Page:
download Centered around the time of WWII/Holocaust, Saving Amelie  by Cathy Gohlke is the story of a four-year-old deaf German girl, daughter to a prominent German officer.  Having an “imperfect” child is a stain upon the father’s “record” that he is unwilling to have.  Arrangements are made for Amelie to attend a facility specialized in caring for disabled children without the mother’s consent.  Rumors have it that children like Amelie, once admitted, are never seen alive again.  Desperate to save the life of her daughter, the mother reaches out to her childhood friend Rachel for assistance.

Rachel, a daughter to a prominent American researcher, is hesitant to accept her friend’s request.  Her father’s research has shown the power of eugenics and she isn’t quite sure where she stands.  Her friend must be over-reacting.  After a spin of events, Rachel is forced to flee and enter hiding herself along with the deaf Amelie.   Saving Amelie knits together a beautiful story of individuals learning to love and sacrifice despite the risks.  It is the story of people learning to look beyond their needs to help a stranger, sister, and friend.  The words of this book, while they were powerful, made me see the importance of looking beyond my own needs in all circumstances.

History enthusiasts and non-history-enthusiasts will unite within the pages of Saving Amelie because every soul – regardless of age, gender, and race – has value.  It doesn’t matter when, where, or how – this value exists.  I walked away from this book with a renewed desire to teach my children the importance of respecting the people that surround us.  The only “true crime” against humanity is committed when we fail to honor the light, the life, and the love of the souls that surround us on a daily basis.  We are created equal in the eyes of God, and we must strive to remember that in all times, in all things, and in all places.

 

–Book was provided by Tyndale House for my honest review.

Tortoise and the Wave

hawaii

The popular children’s story, Tortoise and the Hare, tells of a race held between an overly-confident hare and a consistent tortoise.  The hare, upon recognizing that he is winning the race, lies down to nap before the finish line.  When the hare awakens, he discovers that the slow, but steady tortoise is inches away from winning the race.  The hare jumps up, and runs towards the finish line in an attempt to reclaim his title as the “fastest.”  In the end, the steady tortoise wins the race – reminding all of us that “slow and steady wins the race.”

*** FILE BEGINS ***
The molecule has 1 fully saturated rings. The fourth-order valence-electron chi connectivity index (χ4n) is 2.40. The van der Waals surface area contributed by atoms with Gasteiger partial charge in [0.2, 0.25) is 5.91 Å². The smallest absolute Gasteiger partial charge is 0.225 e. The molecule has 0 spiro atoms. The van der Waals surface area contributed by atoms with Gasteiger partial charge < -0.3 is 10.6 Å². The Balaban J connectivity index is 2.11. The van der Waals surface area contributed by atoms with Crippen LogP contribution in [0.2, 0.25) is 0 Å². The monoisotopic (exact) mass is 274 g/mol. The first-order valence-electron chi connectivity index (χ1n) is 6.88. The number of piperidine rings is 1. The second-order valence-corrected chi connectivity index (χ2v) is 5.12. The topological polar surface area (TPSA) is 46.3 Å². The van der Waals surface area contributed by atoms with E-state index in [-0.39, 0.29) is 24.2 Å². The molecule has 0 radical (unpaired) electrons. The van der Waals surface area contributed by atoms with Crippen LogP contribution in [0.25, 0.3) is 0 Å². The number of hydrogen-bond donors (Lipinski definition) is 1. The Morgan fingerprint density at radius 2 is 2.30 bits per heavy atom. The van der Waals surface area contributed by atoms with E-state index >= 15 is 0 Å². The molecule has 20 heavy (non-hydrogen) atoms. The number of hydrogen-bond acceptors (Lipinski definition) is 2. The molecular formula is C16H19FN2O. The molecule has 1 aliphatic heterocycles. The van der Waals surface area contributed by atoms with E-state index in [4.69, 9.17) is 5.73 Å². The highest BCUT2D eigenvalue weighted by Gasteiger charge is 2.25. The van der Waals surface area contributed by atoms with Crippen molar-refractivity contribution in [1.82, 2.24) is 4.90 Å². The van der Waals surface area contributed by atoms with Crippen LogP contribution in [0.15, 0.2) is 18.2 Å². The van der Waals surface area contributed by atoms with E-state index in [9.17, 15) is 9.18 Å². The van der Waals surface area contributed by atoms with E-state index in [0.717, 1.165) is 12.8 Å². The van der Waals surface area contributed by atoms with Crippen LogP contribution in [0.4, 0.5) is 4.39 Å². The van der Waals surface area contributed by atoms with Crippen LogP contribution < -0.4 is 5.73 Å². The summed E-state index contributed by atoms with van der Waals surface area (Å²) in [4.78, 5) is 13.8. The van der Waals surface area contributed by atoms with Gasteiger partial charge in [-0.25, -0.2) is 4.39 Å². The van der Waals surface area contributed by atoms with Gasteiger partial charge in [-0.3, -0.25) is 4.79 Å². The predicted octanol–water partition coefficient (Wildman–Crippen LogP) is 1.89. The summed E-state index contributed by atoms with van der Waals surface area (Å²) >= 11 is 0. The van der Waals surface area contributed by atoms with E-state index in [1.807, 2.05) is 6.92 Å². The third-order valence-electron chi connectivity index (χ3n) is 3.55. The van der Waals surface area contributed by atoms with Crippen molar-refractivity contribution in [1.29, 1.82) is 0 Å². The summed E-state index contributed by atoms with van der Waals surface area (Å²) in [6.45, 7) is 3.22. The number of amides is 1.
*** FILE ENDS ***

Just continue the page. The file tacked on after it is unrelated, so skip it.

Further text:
I find that I have more in common with the hare than the tortoise.  I want to loose my belly-post-baby-weight today, I want the dishes done, and I want to finish writing that book in the next hour.  I push myself hard and then crash while the slow and steady pull ahead.    I don’t know slow-and-steady, instead I know dash-and-crash.

While sitting on the beach in Hawaii, the waves of the ocean pushed their way slowly up the beach.  With each and every swoop, they inched their way up closer to my sun-burned legs and sandy towel.  Up and back, push and pull, crash and crack. Like the tortoise, the water progressed slowly without a ruler, scale, or calculator.  Even when it didn’t appear to be so, the water succeed because it continued to splash and move.

With four young kids, I often feel that one step towards my goal is five big steps in the opposite direction.  Success hinges upon a completed book, an empty sink, and a happy number on the scale.  I stay up late, wake up early, and try to “squeeze in” as much as I can without depriving my children of my attention.  Dish by dish and word by word, I can put the calculators and rulers away.  It doesn’t matter how much I accomplish in one day, it only matters that I try.   The efforts may not feel big today, but eventually I will reach the finish line – slow and steady.  

Caught in the Middle by Regina Jennings

index

In Regina Jennings first book,Sixty Acres and a Bride, we learn of the “crazy” Anne.  People avoid her.  She isn’t like everyone else.  When Anne is forced to kill her violent-abusive-husband, the town begins to avoid her more than ever. In Jenning’s second book, Love in the Balance, Anne is all alone.

Throughout the first two books, Anne’s tough (and different) exterior keep people at arms length.  When an abandoned child falls into Anne’s lap, everything begins to change and Anne becomes Caught in the Middle.  Does she have the courage to open up and love the world for the sake of the child?  Can she learn to trust again?  What about her broken and bruised heart?

Anne’s bravery and willingness to overcome her fears inspires me.  How many people surrounding me are internally hurting like Anne?  The people that surround Anne, patiently helping her learn to love again, inspire me.  And what of the romance?  Super cute.

I walked away from Caught in the Middle with a deeper understanding of what it means to love unconditionally.  People, fictional and real, are starving for love.   Everyone is lonely. Together, we can learn to put aside the judgement in honor of love… just like Anne.